Seven Ways To Sunday
Posted by Elyse Bruce on April 22, 2013
It’s not often you hear someone say they’ve tried seven ways to Sunday to get something done, but when you do hear it, you know that person tried a variety of possibilities before giving up on solving the problem. Not only that, the person was thorough in his or her pursuit of a solution or answer to the problem. Once a person has tried seven ways to Sunday, there isn’t much of anything else that can be done by that person although someone else might be able to pick up where the other person left off, and arrive at a solution or answer to that very problem.
In a January 10, 2011 news story by Christopher Keating entitled, “Connecticut Has Twice As Many State Government Managers As National Average” and published in the Hartford Courant newspaper, the situation with government managers in Connecticut was addressed. Among many things that were reported was this:
“I would never sign a tolling bill that did not, in seven ways to Sunday, lock box the revenue for transportation purposes,” Malloy said. “I think it is inevitable that it will be actively considered.”
But tolls are clearly a long-term issue that will not be decided immediately.
“I don’t assume that this budget will be based in any way on tolls,” he said.
Going back nearly 50 years before that, the Youngstown Vindicator published an article on December 4, 1963 by reporter, Joseph Alsop entitled, “Maybe Goldwater Isn’t Blocked.” The article was about the political situation in the U.S. and the possibility that Senator Barry Goldwater might be blocked from being a Republican presidential nominee. It read in part:
No effective obstacle to this scheme was visible anywhere prior to the loss of President Kennedy. This was the case although the hot-eyed Goldwaterites were in a decided minority among Connecticut Republicans, who generally lean to the progressive side.
The party as a whole was (and still is) split seven ways to Sunday, principally by the feud between the former and present chairmen, Edwin May and Searle Pinney. Besides being divided among themselves, even those Republicans who were most certain Goldwater would be poison in Connecticut were also certain no one could beat a Kennedy-led ticket here. Thus no effective opposition to Goldwater coalesced anywhere.
The fact of the matter is that the number in the saying seven ways to Sunday is a constantly changing number. Some say it’s six ways to Sunday while others say it’s a thousand ways to Sunday. Some say it’s forty ways to Sunday while still others say it’s only six ways to Sunday. Some people have been known to say every which way from Sunday. Sometimes the preposition changes and from or for is substituted for the word to, all the while maintaining the right to change the number of days it might take.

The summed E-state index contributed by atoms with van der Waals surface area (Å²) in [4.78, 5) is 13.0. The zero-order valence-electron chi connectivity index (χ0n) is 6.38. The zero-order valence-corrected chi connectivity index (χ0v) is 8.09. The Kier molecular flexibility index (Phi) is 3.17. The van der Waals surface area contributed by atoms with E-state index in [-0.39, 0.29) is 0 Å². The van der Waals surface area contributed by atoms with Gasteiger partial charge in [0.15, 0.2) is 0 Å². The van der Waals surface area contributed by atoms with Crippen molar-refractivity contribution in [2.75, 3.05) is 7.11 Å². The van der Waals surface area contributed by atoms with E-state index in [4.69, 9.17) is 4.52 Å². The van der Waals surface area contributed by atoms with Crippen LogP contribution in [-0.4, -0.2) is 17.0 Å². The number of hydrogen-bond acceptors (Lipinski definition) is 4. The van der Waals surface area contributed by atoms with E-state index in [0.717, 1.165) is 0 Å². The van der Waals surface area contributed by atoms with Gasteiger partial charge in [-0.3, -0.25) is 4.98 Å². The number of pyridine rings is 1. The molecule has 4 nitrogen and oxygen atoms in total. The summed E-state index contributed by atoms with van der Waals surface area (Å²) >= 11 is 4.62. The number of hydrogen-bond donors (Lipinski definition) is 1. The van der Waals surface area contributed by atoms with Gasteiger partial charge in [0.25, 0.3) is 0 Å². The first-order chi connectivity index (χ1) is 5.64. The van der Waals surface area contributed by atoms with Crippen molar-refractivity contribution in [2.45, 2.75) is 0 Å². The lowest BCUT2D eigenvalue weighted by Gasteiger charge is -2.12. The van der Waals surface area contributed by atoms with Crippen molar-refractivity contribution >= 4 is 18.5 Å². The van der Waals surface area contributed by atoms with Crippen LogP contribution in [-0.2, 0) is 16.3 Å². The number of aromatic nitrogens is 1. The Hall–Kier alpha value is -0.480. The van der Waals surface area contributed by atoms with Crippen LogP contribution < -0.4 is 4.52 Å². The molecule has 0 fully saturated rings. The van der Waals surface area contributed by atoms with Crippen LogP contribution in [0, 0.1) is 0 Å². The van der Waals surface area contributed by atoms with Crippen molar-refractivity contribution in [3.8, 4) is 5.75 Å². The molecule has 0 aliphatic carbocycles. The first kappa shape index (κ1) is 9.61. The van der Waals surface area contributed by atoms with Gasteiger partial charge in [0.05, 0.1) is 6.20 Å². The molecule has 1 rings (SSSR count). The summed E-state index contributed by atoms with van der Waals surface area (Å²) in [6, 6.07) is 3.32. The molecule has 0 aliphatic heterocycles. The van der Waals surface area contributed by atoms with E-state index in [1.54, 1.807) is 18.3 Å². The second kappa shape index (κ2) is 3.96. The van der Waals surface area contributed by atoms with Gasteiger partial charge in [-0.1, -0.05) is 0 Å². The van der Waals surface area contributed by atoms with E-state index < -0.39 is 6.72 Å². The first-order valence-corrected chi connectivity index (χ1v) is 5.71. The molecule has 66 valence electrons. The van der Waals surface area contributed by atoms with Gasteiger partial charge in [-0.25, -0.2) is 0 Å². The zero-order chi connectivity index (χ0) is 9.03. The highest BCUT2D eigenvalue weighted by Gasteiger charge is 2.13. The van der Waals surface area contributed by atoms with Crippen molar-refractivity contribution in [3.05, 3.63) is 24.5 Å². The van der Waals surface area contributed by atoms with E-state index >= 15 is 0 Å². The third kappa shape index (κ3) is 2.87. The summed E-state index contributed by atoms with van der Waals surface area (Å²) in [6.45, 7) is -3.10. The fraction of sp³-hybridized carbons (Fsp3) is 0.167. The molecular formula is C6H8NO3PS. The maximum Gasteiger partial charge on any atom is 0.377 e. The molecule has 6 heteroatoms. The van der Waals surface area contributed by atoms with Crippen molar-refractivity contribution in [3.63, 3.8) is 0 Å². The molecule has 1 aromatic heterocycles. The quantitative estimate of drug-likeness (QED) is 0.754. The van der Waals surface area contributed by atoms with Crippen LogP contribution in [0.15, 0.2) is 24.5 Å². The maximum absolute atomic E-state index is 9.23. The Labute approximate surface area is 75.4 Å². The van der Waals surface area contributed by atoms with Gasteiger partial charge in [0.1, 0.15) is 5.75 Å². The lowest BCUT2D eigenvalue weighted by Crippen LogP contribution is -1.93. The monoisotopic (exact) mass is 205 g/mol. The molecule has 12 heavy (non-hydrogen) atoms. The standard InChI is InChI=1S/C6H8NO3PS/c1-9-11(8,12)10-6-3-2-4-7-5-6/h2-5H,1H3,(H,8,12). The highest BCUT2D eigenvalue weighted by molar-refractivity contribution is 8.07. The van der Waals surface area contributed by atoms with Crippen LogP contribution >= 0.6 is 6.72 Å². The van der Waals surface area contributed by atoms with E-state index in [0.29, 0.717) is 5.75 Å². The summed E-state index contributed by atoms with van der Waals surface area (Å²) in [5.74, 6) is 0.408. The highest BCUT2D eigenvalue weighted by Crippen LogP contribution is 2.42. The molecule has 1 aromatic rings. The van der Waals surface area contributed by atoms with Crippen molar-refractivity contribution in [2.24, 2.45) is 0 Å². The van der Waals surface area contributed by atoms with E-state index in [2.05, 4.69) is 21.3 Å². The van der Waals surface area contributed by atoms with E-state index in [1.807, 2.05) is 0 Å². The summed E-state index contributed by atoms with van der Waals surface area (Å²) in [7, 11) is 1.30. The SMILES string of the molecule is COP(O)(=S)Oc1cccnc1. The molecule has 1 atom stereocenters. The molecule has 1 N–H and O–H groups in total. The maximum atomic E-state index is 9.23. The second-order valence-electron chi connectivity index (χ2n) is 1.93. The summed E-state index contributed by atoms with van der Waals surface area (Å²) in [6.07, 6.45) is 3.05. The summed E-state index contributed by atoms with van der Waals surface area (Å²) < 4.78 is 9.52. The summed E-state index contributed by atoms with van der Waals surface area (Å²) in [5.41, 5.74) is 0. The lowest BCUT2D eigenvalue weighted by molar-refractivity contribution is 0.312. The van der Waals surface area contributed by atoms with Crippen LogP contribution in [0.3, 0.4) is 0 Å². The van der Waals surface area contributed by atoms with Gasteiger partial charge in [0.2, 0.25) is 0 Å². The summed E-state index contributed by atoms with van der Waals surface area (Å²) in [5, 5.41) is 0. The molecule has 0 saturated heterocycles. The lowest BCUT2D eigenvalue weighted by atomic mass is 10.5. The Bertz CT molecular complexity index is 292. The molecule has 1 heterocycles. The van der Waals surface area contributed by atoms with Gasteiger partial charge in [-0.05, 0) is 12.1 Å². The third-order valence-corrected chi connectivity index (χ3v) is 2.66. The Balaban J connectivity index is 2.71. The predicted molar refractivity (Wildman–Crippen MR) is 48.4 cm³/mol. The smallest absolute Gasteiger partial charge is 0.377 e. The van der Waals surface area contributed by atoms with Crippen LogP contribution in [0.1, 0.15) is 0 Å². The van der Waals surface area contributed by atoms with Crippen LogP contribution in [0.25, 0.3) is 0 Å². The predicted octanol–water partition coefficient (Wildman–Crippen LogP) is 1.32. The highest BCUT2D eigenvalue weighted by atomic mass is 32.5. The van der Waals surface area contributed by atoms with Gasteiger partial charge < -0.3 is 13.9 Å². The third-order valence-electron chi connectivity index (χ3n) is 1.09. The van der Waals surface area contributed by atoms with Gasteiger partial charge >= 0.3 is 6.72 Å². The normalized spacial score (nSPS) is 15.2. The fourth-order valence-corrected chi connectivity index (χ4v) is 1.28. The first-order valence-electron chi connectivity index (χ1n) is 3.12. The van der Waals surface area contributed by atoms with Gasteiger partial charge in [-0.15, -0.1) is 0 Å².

The proof is in the pudding (as the saying goes) as this example from the October 10, 1910 edition of the St. Louis Post-Dispatch provided this humorous elegy allegedly found in a country church yard:
But all is over and his soul is borne
To that far away country of the wine and corn
To jump six ways for Sunday every time
The Angel Gabriel toots his horn.
And despite the fact that there are so many different avenues to head off on in researching this phrase (based on numbers alone), perhaps the most intriguing (although unconfirmed) origin of the expression is this one.
The story goes that the saying dates back to the second half of the twelfth century when disbelievers and heretics were targeted by the Pope in Rome. Allegedly, the Pope sent out orders to every Archbishop that the last person to show up for Sunday service was to have the devil beaten out of him … six ways to Sunday. The punishment was to be meted out every day for a week until the following Sunday when another parishioner was tagged as the last one to show up for Sunday service.
Now the punishment wasn’t the same day in and day out. Variety was added so the penitent parishioner would remember what he or she had done wrong. In order to create variety, the punishment was to be carried out with a different instrument each day: Stout Mace for Mondays, Iron-tipped Boot for Tuesdays, Broad Sword (flat edge, not the sharp edge) for Wednesdays, Wide Belt for Thursdays, Stones for Fridays, and on Saturdays, depending on the season, the weapon of choice was either Ice (in winter) or Cabbage (in summer).
While Idiomation cannot confirm or rule out this anecdote, it certainly bears sharing since the story is sufficiently steeped in historical references that one might be led to believe it’s accurate even if it proves to be a prank tale.